Figure 1: Search strategy

Click here to view


Data analysis and extraction

Two authors (MR and PB) independently eliminated any duplicates from the gathered results and examined the remaining articles by title and abstract. Subsequently, the full texts were obtained and analyzed for further inclusion/exclusion. Studies that did not meet the inclusion criteria were excluded. The full-text articles of those identified after the title and abstract were screened. All the included studies were assessed independently and in duplicate by two review authors (MR and PB) for study design characteristics and features of internal validity. An instrument was developed to assess the quality of the eligible studies. Each study was assessed in terms of study settings, sampling strategy, measurement tools, analysis method, and generalizability of findings. For cross-sectional and longitudinal studies, there are seven and five indicators respectively for quality assessment, which were assessed using the BSA Medical Sociology Group and the Quality Assessment Tool for Systematic Reviews of Observational studies.[9]

For every included study, using Microsoft Excel sheet, the study definition, risk-of-bias assessment, total length of study, unit of randomization, unit of analysis, participants' characteristics, interventions, outcomes, results, and other items were collected by two reviewers. The review authors were not blinded to author and source institution. Any disagreement was resolved by discussion or by third-party adjudication.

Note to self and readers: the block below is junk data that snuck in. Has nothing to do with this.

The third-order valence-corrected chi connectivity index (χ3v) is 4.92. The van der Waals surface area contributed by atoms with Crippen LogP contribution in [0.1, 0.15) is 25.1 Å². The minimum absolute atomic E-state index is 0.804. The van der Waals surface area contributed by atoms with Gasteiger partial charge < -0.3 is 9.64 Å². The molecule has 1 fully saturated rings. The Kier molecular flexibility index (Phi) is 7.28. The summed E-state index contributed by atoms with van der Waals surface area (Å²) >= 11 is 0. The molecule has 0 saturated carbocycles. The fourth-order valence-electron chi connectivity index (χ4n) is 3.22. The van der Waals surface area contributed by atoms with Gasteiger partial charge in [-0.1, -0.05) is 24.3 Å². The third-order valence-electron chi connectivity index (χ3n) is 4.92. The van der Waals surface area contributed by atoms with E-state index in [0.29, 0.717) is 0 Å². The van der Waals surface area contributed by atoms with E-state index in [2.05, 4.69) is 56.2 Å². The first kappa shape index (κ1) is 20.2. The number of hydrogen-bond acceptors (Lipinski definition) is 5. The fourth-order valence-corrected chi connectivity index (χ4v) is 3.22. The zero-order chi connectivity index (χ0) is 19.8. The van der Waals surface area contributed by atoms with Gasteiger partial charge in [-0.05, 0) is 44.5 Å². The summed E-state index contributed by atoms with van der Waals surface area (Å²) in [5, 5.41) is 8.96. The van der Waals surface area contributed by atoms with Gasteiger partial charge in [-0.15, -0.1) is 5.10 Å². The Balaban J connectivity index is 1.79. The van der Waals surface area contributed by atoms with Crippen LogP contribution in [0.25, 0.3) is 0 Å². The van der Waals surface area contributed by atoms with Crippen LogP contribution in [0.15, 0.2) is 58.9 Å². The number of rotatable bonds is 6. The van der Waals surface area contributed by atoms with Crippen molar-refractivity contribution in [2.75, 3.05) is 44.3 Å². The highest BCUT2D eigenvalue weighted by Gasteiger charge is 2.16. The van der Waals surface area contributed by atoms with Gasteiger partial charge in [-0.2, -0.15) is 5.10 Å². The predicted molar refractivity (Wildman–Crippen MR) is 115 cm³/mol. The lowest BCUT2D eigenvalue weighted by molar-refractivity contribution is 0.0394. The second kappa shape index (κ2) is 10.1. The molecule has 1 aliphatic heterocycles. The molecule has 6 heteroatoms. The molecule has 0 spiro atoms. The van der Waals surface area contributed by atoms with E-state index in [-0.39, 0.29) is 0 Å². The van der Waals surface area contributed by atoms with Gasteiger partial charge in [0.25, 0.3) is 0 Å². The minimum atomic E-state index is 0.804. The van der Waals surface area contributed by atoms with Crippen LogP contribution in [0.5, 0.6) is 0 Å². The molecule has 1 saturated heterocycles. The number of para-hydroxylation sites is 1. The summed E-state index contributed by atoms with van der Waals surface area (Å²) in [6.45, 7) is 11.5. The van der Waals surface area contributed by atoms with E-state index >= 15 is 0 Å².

Synthesis of findings

The absence of significant clinical heterogeneity in terms of patient demographic characteristics and the measures used to record periodontal diseases, along with the quality of the studies, led to the decision to pool the study data. Because clinical heterogeneity was high, the summarized findings were depicted qualitatively only without meta-analysis.


  Results Top


By following the described strategy, the electronic search yielded 47 articles, and texts of the 43 articles which seemed to be relevant were obtained and reviewed after removal of duplicates. Based on the title of the study, seven articles were excluded and the remaining 36 were screened. After abstract evaluation, 14 full-text articles got eligible for the review. According to the inclusion criteria, a total of 11 studies, which attempted to assess the association of periodontal disease to MI, were selected for the review [Table 1]. The overall summary of all the cross-sectional, longitudinal, and case–control study is described in [Table 2].
Table 1: Characteristics of included studies

Click here to view
Table 2: Synthesis of results

Click here to view